They knew that when language loses its precision and power, the body politic is in danger. They wanted a language that is vivid and clear and moving. They knew that if we do not have such a language, we could well suffer more catastrophes like the Vietnam war -- a war for which, apparently, no one was responsible, simply because no one in Washington knew how to use an active verb. The great enemy of any community is language that is not clear; the great poverty of any community is language that cannot move. The church is having trouble finding an appropriate language for its worship. There are reasons for this, and there are things we can do to remedy the situation.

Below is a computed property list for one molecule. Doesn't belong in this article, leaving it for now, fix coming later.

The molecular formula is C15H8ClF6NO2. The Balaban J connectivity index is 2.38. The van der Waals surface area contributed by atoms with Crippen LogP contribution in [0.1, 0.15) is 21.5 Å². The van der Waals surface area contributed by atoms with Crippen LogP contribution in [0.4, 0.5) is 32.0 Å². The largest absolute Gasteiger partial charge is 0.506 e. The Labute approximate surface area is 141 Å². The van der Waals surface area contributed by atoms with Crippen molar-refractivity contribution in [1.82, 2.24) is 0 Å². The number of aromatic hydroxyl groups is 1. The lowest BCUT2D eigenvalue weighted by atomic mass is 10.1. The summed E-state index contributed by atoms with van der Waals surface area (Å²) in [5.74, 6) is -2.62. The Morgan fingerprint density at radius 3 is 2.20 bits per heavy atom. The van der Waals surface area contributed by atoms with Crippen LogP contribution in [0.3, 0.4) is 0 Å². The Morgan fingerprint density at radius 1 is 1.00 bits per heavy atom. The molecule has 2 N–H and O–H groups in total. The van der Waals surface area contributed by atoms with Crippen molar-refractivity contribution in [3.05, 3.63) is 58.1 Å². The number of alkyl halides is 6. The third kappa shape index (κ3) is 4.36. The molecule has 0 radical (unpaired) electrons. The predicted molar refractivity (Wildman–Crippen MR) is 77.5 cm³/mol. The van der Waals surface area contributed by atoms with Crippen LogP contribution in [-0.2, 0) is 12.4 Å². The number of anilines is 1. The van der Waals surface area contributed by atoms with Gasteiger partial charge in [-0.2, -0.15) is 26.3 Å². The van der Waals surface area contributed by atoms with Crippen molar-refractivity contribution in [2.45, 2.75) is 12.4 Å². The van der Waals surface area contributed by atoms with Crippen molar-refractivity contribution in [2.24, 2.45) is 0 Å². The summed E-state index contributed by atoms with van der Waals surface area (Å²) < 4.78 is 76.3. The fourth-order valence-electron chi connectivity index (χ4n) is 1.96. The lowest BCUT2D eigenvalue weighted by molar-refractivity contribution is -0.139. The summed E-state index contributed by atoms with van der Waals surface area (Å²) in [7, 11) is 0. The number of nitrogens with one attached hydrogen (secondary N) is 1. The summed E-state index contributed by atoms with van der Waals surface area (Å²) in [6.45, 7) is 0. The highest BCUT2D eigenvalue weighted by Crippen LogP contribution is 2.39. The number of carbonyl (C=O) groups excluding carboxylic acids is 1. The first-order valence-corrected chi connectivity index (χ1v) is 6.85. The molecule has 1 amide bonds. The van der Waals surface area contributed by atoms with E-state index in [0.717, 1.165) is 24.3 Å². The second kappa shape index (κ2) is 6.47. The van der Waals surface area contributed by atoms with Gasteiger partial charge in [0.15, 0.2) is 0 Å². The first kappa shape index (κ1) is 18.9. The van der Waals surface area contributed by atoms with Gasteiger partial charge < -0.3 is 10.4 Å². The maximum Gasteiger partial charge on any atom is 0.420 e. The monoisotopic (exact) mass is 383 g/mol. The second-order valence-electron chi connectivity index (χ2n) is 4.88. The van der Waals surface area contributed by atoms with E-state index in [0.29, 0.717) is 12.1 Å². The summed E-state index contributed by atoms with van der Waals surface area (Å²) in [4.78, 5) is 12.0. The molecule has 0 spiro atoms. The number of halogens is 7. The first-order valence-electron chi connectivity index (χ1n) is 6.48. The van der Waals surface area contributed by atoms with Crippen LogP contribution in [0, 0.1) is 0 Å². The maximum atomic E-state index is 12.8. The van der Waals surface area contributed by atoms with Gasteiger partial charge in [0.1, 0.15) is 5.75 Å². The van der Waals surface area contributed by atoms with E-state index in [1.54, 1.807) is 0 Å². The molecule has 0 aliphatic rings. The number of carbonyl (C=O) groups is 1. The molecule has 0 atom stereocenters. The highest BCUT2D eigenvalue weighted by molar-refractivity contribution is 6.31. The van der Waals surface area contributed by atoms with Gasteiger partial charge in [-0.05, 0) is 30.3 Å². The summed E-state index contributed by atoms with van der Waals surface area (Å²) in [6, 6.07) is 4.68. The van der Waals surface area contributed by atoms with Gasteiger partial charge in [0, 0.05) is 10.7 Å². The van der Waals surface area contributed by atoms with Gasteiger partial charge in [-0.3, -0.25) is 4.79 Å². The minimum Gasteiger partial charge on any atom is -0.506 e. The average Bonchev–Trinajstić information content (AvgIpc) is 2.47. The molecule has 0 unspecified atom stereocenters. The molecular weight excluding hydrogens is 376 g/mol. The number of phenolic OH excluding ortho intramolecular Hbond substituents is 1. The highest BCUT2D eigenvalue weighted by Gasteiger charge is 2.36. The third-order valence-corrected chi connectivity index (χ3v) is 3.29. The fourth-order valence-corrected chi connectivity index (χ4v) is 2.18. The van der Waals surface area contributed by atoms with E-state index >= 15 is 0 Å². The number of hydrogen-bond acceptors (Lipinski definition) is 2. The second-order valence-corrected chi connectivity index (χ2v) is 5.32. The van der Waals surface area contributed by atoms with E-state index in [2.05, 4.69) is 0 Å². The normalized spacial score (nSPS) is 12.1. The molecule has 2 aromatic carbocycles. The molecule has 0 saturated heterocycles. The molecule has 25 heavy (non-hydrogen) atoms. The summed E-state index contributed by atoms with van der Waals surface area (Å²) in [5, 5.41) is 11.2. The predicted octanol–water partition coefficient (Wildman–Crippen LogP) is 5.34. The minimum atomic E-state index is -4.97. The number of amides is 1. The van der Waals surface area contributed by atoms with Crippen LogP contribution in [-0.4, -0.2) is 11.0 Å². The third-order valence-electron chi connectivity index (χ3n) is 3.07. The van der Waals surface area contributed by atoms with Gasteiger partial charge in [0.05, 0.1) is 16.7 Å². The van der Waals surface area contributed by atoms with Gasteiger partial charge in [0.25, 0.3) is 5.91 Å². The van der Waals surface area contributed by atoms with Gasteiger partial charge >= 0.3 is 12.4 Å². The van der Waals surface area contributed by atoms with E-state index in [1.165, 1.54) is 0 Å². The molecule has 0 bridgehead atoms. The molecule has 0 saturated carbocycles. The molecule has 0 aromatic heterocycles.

It is well to remember that the church was born in an oral culture. Its very confessions speak of that. The Word became flesh and dwelt among us. Where two or three are gathered in my name, there I am also. The early church was a group of people who gathered to hear the stories of salvation. The Word had to be communicated orally. To be sure, there were the technical developments of the alphabet and papyri, but the old customs and the sheer cost of a scroll assured that the church was, in the main, oral. The congregation contained in the living bodies of its members the Word of God. When they gathered, the word was shared and kept alive by repetition. In such a culture it would be impossible for some to say they would rather worship God alone in a boat on Sunday morning. Worship in an oral culture is communal; it cannot be conceived of in any other way. Because much of the energy of the oral culture is spent remembering and passing on the Word through ritual, no one in such a culture would dream of introducing new worship materials every week for the sake of variety. The language of an oral culture must be memorable -- that is to say, full of forms that are repetitive and clustered with images easy to recall. Our liturgies and sermon techniques took shape in such a culture.